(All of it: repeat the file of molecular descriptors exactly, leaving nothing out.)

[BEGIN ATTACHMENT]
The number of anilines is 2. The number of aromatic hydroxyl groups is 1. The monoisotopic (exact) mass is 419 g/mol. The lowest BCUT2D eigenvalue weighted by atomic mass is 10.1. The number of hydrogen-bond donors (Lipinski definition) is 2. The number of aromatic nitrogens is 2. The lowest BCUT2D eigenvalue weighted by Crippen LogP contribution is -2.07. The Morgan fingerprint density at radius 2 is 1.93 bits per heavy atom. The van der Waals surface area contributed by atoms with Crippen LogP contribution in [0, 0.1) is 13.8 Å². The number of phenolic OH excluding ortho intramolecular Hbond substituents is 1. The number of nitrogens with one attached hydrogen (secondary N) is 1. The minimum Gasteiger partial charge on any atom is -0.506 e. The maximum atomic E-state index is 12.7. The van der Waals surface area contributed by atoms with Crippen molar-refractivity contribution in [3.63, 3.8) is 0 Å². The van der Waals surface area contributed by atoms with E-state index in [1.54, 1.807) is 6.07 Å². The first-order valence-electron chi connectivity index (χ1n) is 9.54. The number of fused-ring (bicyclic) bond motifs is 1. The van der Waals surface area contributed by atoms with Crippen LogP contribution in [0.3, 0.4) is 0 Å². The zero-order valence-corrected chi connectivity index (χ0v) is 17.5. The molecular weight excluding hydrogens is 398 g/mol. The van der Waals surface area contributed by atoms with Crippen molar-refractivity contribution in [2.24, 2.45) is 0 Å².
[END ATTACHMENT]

The number of anilines is 2. The number of aromatic hydroxyl groups is 1. The monoisotopic (exact) mass is 419 g/mol. The lowest BCUT2D eigenvalue weighted by atomic mass is 10.1. The number of hydrogen-bond donors (Lipinski definition) is 2. The number of aromatic nitrogens is 2. The lowest BCUT2D eigenvalue weighted by Crippen LogP contribution is -2.07. The Morgan fingerprint density at radius 2 is 1.93 bits per heavy atom. The van der Waals surface area contributed by atoms with Crippen LogP contribution in [0, 0.1) is 13.8 Å². The number of phenolic OH excluding ortho intramolecular Hbond substituents is 1. The number of nitrogens with one attached hydrogen (secondary N) is 1. The minimum Gasteiger partial charge on any atom is -0.506 e. The maximum atomic E-state index is 12.7. The van der Waals surface area contributed by atoms with Crippen molar-refractivity contribution in [3.63, 3.8) is 0 Å². The van der Waals surface area contributed by atoms with E-state index in [1.54, 1.807) is 6.07 Å². The first-order valence-electron chi connectivity index (χ1n) is 9.54. The number of fused-ring (bicyclic) bond motifs is 1. The van der Waals surface area contributed by atoms with Crippen LogP contribution in [0.3, 0.4) is 0 Å². The zero-order valence-corrected chi connectivity index (χ0v) is 17.5. The molecular weight excluding hydrogens is 398 g/mol. The van der Waals surface area contributed by atoms with Crippen molar-refractivity contribution in [2.24, 2.45) is 0 Å².